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About 8,000 security personnel, mainly police officers, have been suspended, accused of having links to the July 15 coup. Hundreds more were removed from the judiciary and the state's religious body.
Turkish state media said late Thursday that a total of 7,669 police were removed along with 323 personnel in the gendarmerie, which looks after domestic security.
Separately, the defense ministry said another 820 military personnel - not including generals or admirals - were dismissed, with 648 of those under arrest.
Also on Thursday, 543 prosecutors and judges were suspended, along with nearly 520 people removed from the religious affairs directorate.
The latest purge follows the arrest and sackings of tens of thousands of military, police, public sector, and academic staff, since a failed putsch on July 15.
Turkey blames US-based Muslim cleric Fethullah Gulen and his spiritual movement of carrying out the coup attempt, which left 240 dead excluding 24 coup-plotters.
Gulen strongly denies accusations that he ran a "parallel state" and his followers had infiltrated state institutions.
Prime Minister Binali Yildirim said last month 40,000 people had been detained with more than 20,000 remanded in custody.
Turkish forces began Operation Euphrates Shield last month to prevent a Kurdish corridor being formed in Syria
No to 'terror corridor'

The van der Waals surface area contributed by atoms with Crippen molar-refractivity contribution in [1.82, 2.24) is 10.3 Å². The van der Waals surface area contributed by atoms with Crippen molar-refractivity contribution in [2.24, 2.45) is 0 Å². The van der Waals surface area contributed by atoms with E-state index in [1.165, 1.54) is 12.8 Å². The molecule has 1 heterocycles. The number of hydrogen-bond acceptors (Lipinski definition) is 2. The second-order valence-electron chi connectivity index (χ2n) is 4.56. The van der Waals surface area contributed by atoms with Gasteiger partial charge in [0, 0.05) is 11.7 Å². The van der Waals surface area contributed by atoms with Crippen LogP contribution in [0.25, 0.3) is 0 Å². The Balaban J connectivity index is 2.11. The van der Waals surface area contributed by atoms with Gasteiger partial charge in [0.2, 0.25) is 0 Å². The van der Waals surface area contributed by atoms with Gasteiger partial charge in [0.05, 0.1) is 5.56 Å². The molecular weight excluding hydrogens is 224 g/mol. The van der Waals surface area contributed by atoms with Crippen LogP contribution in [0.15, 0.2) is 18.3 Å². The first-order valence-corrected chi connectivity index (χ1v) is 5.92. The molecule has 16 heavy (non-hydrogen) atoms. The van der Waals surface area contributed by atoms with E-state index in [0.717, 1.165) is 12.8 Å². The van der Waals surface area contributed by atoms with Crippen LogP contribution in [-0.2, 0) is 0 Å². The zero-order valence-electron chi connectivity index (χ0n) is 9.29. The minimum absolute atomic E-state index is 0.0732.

Also on Thursday, Turkey said it had cleared "Islamic State" (IS) jihadists from several Syrian villages, on the ninth day of its military operation in neighboring Syria.
The Ankara government ordered its troops into the war-ravaged county on August 24, to stop IS, but also to prevent a Kurdish militia declaring an area close to the border with Turkey as its own.
Syrian Kurdish groups have spoken of their desire to unite the three "cantons" already in place in northern Syria.
On Friday, Turkish President Recep Tayyip Erdogan rejected claims that the Kurds had retreated east of the Euphrates River, following a US demand.
"No one can expect us to permit a terror corridor to be created. We will not allow it," the president said in a speech in Ankara.
Ankara sees the Kurdish People's Protection Units (YPG) militia, which is backed by Washington, as a terror organization linked to separatist rebels.
mm/gsw (AFP, AP, Reuters)